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BMC Health Services Research

, 8:248

First Online: 04 December 2008Received: 24 May 2008Accepted: 04 December 2008DOI: 10.1186-1472-6963-8-248

Cite this article as: Hamilton, S., Huby, G., Tierney, A. et al. BMC Health Serv Res 2008 8: 248. doi:10.1186-1472-6963-8-248


BackgroundHealthcare systems globally are reconfiguring to address the needs of people with long-term conditions such as respiratory disease. Primary Care Organisations PCOs in England and Wales are charged with the task of developing cost-effective patient-centred local models of care. We aimed to investigate how PCOs in England and Wales are reconfiguring their workforce to develop respiratory services, and the background factors influencing service redesign.

MethodsSemi-structured qualitative telephone interviews with the persons responsible for driving respiratory service reconfiguration in a purposive sample of 30 PCOs. Interviews were recorded, transcribed, coded and thematically analysed.

ResultsWe interviewed representatives of 30 PCOs with diverse demographic profiles planning a range of models of care. Although the primary driver was consistently identified as the need to respond to a central policy to shift the delivery of care for people with long-term conditions into the community whilst achieving financial balance, the design and implementation of services were subject to a broad range of local, and at times serendipitous, influences. The focus was almost exclusively on the complex needs of patients at the top of the long-term conditions LTC pyramid, with the aim of reducing admissions. Whilst some PCOs seemed able to develop innovative care despite uncertainty and financial restrictions, most highlighted many barriers to progress, describing initiatives suddenly shelved for lack of money, progress impeded by reluctant clinicians, plans thwarted by conflicting policies and a PCO workforce demoralised by job insecurity.

ConclusionFor many of our interviewees there was a large gap between central policy rhetoric driving workforce change, and the practical reality of implementing change within PCOs when faced with the challenges of limited resources, diverse professional attitudes and an uncertain organisational context. Research should concentrate on understanding these complex dynamics in order to inform the policymakers, commissioners, health service managers and professionals.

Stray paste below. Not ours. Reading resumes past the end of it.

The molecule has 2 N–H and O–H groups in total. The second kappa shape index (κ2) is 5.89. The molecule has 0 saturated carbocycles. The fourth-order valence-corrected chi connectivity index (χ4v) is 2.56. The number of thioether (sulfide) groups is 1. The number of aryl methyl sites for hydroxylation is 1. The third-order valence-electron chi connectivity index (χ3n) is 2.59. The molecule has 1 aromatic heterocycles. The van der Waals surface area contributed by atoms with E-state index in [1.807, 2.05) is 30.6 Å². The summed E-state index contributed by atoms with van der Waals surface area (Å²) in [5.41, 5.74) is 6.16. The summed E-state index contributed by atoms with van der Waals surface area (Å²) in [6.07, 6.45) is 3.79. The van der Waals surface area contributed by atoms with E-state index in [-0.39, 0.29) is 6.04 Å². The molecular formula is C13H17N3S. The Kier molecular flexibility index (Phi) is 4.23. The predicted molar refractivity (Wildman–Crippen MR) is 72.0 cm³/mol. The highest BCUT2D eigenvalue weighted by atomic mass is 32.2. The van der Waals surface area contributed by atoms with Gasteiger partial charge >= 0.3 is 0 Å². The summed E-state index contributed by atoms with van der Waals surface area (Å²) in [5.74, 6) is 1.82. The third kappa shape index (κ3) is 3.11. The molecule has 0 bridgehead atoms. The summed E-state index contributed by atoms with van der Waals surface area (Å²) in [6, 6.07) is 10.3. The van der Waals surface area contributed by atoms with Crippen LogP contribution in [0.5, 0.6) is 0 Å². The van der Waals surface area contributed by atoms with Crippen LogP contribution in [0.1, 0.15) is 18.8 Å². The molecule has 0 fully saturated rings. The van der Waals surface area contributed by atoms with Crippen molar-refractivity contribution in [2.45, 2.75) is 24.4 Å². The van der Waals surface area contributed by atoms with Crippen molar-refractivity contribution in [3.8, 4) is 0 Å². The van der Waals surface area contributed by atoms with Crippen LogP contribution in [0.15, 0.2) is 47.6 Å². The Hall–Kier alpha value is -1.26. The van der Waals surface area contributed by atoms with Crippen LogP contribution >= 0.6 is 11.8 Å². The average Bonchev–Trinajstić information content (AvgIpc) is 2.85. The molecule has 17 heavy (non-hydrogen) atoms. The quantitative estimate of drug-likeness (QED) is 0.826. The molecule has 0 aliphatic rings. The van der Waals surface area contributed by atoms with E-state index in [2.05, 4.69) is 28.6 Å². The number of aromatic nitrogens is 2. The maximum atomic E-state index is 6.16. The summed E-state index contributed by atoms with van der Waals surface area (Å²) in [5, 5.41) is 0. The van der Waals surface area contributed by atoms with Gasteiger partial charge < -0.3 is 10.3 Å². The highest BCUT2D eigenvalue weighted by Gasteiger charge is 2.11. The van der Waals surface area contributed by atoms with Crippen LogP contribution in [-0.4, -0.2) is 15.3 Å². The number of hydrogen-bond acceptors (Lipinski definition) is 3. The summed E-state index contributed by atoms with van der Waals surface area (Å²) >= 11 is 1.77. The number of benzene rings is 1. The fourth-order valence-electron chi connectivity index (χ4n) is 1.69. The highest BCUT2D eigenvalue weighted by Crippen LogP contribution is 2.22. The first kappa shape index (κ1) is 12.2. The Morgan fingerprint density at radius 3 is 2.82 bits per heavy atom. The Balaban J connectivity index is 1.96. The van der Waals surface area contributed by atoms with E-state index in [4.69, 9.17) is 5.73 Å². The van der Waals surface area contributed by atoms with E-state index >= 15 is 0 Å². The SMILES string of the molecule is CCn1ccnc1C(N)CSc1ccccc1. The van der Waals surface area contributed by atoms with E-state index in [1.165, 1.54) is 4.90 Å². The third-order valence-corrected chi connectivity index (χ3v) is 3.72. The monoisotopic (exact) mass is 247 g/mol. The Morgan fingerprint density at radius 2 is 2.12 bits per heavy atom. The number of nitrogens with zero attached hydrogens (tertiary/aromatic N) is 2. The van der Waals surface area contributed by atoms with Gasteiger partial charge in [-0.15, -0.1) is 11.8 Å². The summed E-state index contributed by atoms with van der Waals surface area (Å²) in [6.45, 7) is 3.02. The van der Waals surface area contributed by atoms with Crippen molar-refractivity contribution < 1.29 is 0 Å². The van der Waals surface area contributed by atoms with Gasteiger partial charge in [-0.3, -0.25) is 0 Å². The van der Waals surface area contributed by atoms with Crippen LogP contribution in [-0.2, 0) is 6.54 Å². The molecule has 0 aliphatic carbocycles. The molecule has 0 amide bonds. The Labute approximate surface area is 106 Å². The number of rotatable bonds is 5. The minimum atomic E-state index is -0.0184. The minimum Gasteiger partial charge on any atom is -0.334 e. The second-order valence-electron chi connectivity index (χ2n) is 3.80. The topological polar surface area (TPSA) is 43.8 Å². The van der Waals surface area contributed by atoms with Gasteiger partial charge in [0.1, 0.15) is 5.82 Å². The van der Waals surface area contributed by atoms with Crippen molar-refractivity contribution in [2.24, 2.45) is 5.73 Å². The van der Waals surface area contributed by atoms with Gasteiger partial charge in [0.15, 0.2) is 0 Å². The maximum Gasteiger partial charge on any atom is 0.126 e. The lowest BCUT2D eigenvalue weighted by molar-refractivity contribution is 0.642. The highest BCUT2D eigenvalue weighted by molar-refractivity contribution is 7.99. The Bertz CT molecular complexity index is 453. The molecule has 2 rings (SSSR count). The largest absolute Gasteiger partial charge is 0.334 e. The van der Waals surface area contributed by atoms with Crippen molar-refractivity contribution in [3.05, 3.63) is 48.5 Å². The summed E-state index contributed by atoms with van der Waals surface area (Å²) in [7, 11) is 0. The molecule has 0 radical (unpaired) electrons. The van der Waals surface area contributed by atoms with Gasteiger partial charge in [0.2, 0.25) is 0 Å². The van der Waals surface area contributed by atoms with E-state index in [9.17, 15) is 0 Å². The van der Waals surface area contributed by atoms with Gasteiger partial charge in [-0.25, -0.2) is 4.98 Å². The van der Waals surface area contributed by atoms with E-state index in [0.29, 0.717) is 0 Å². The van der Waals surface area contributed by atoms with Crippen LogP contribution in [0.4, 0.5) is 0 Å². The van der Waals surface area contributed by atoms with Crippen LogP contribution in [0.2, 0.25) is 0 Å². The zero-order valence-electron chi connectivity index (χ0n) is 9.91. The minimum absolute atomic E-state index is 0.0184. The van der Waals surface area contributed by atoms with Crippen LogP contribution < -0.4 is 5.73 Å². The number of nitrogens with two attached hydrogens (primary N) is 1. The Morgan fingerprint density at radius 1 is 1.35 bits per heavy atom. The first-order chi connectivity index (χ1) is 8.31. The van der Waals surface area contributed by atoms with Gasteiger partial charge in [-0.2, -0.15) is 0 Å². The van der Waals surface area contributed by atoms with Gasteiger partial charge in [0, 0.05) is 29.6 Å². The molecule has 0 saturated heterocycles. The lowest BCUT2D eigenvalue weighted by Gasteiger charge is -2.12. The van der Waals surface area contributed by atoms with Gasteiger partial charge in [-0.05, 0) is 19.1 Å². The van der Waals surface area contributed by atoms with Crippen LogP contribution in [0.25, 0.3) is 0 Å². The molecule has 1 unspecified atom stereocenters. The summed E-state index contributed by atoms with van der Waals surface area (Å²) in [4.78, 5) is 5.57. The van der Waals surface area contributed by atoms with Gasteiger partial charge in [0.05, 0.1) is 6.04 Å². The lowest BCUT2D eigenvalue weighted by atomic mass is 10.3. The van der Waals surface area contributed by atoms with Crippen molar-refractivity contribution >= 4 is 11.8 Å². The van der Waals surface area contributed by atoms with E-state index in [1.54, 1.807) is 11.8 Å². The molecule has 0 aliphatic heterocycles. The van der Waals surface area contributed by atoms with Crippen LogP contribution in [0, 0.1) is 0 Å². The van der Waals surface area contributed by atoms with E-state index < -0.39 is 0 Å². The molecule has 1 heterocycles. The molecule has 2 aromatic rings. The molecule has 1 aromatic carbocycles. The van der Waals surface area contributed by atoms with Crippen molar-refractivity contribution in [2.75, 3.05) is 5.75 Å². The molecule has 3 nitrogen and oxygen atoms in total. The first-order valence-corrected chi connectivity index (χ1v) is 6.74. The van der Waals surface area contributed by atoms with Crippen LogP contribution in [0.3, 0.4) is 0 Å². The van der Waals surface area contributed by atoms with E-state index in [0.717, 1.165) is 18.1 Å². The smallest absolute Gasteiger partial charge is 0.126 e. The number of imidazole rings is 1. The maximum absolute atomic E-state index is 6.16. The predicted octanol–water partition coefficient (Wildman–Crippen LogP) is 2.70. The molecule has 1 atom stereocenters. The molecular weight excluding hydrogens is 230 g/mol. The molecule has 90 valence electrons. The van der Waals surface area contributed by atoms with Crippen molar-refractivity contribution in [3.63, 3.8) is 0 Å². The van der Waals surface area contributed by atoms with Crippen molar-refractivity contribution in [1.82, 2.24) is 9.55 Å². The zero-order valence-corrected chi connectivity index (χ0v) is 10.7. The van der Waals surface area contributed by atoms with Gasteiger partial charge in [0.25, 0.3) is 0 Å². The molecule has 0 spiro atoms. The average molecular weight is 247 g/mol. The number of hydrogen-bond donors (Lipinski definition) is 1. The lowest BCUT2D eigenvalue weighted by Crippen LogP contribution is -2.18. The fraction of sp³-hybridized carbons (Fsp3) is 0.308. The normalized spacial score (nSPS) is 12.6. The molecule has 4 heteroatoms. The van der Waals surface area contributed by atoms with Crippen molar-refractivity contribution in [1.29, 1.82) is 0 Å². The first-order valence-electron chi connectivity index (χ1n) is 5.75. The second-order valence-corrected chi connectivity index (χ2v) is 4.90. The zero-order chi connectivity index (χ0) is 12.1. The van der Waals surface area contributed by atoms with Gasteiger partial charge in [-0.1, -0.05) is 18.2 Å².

AbbreviationsMany of these explanations are based onor reproduced with permission, from the NHS Jargon Buster: Version 2 February 2008 Updated online at http:-www.impressresp.com

Acute TrustA legal entity formed to provide health services in a secondary care setting.

Community MatronWhen a patient has a number of long term conditions and complex needs, their care becomes more difficult for them to manage. Case Management is where a named coordinator, e.g. a Community Matron, actively manages care by offering continuity of care, coordination and a personalised care plan for vulnerable people most at risk.

COPDChronic Obstructive Pulmonary Disease

GPGeneral Practitioner Family doctor. Patients in the UK access healthcare through the GP practice with whom they are registered.

GPwSIGeneral Practitioners with a Special Interest. Practising GPs with a special expertise in respiratory medicine whose role often includes in service development as well as clinical care.

LDPLocal Delivery Plan. A 3 yr plan that every PCO prepares and agrees with its Strategic Health Authority SHA on how to invest its funds to meet its local and national targets, and improve services. It is a public document which provides an overview of PCO priorities, and how it intends to manage its resources.

LTCLong-term conditions. Illnesses which lasts longer than a year, usually degenerative, causing limitations to one-s physical, mental and-or social well-being. Symptoms may come and go, and usually there is no cure, but there are things that can be done to maintain or improve the person-s quality of life and wellbeing. Long Term Conditions include Diabetes, COPD, Asthma, Arthritis, Epilepsy and Mental Health.

LTC pyramidA pyramid with three levels of professional and self-care widely adopted as a model of service provision for people with long-term conditions. It is based on categorising care according to risk stratification.

NHSNational Health Service. The publicly funded healthcare system in England, Scotland, and Wales.

NSFNational Service Framework. These NHS documents set national standards for the provision of care for a range of disease areas.

PbRPayment by Results. How secondary care providers in England are now paid. There is a national fixed tariff for emergency care, elective in-patients, day cases and outpatients bought by NHS commissioners. The important principle is that only work done and recorded using appropriate coding is paid for.

PCOPrimary Care Organisation. Freestanding statutory NHS bodies Primary Care Trust in England; Local Health Boards in Wales with responsibility for delivering healthcare and health improvements to their local areas. They commission or directly provide a range of community health services such as district nursing as part of their functions.

UKUnited Kingdom

Electronic supplementary materialThe online version of this article doi:10.1186-1472-6963-8-248 contains supplementary material, which is available to authorized users.

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Author: Sonya Hamilton - Guro Huby - Alison Tierney - Alison Powell - Tara Kielmann - Aziz Sheikh - Hilary Pinnock

Source: https://link.springer.com/

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